Moscow believes that contacts with Hamas are conducive to a positive evolution in the policies adopted by this organization, which is influential among the Palestinian Arabs. While such contacts are viewed within the context of Russia’s activity in the Quartet, simultaneously they fall in the mainstream of Moscow’s ‘new Islamic policy.’ Russia does not want to be drawn into the present confrontation between the West and the Islamic world and, while positioning itself as a European state, at the same time it emphasizes its ‘Eurasian’ character and the multi-confessional make-up of its population, 10-15 percent of which are Muslims. Russia’s membership in the Organization of the Islamic Conference, its recent Feb. 15 entry into the Organization for Education, Science and Culture of the Islamic countries, and the activity of such bodies as the Strategic Vision Group ‘Russia-the Islamic world’ all reflect not only foreign-policy goals but also internal policy goals.

Here one may also cite Putin’s recent visit to Saudi Arabia, Qatar and Jordan. The visit undoubtedly had an ‘Islamic’ dimension (significantly, during the visit, King Abdullah of Saudi Arabia awarded the King Faisal Prize to Republic of Tatarstan President Mintimer Shaimiev for his services to Islam). Its political significance far exceeds its economic importance. Nonetheless, Russia will keep on tackling such tasks as entry to the weapons markets of the Persian Gulf, the securing of contracts in high-tech spheres (space, infrastructure facilities and so on), closer energy cooperation and attracting investment. In the future, Russia will no doubt cooperate with Arab countries in the realm of nuclear energy.

As for the Iranian nuclear program, Russia, like other regional and global powers, is not interested in that country’s acquisition of nuclear weapons. It recognizes Iran’s right to obtain and develop nuclear technologies, but believes that for this to happen it is necessary to clarify the issues connected to the fact that for 18 years Tehran conducted research and development work outside the control of the International Atomic Energy Agency (IAEA). At the same time, Moscow opposes the abuse of Iran?s nuclear program as an instrument of pressure and intrusion in its domestic affairs. Russia deems the construction of an atomic power plant in Bushehr a separate question, making allowance for the fact that it is being carried out under IAEA supervision and that Moscow will stringently ensure the return of used nuclear fuel.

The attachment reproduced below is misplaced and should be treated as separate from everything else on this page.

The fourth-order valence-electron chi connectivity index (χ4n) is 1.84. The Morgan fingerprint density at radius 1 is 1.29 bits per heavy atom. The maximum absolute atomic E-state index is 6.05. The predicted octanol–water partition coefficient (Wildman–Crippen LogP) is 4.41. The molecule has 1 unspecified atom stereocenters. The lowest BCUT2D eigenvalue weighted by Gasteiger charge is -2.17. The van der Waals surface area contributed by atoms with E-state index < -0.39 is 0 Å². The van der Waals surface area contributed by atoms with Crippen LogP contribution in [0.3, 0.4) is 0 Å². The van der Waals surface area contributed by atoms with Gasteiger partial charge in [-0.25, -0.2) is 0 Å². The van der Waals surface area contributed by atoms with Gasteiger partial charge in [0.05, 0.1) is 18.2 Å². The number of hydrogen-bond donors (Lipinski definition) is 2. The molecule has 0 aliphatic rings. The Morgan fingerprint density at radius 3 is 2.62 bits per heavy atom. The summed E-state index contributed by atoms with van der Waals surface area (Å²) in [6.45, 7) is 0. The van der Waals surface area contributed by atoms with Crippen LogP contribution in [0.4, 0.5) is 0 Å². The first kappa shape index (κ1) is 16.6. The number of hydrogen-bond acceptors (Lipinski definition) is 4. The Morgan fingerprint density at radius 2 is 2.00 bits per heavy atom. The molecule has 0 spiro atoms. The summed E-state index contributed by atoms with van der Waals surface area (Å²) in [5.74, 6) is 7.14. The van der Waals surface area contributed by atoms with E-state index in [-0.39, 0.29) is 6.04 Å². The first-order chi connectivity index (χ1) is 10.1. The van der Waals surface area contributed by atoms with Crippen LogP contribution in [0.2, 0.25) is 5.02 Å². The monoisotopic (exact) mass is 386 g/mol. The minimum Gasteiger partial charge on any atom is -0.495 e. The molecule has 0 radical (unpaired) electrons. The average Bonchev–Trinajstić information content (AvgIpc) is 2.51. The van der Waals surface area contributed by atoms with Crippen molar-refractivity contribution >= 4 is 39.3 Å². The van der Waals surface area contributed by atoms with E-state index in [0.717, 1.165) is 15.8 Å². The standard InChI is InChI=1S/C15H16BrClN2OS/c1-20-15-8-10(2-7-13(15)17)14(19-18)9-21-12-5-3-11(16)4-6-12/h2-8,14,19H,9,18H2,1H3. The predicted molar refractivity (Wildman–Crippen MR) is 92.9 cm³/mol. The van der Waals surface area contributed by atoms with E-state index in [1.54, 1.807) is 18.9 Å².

Russia proceeds from the assumption that Iran would now be well advised to pause and settle all issues by negotiation. This, according to the official position, is possible. But unofficially, in expert circles, pessimism is expressed regarding both the possibility of a constructive solution to the Iranian nuclear problem and the fate of non-proliferationin general.

Vitaly Naumkin is president of the Moscow-based Center for Strategic andPolitical Studies, editor-in-chief of Vostok-Oriens of the Russian Academyof Sciences and chair of the political science department at Moscow State University. This commentary was first published at bitterlemons-international.org, an online newsletter.

Topics: Wael Ghonim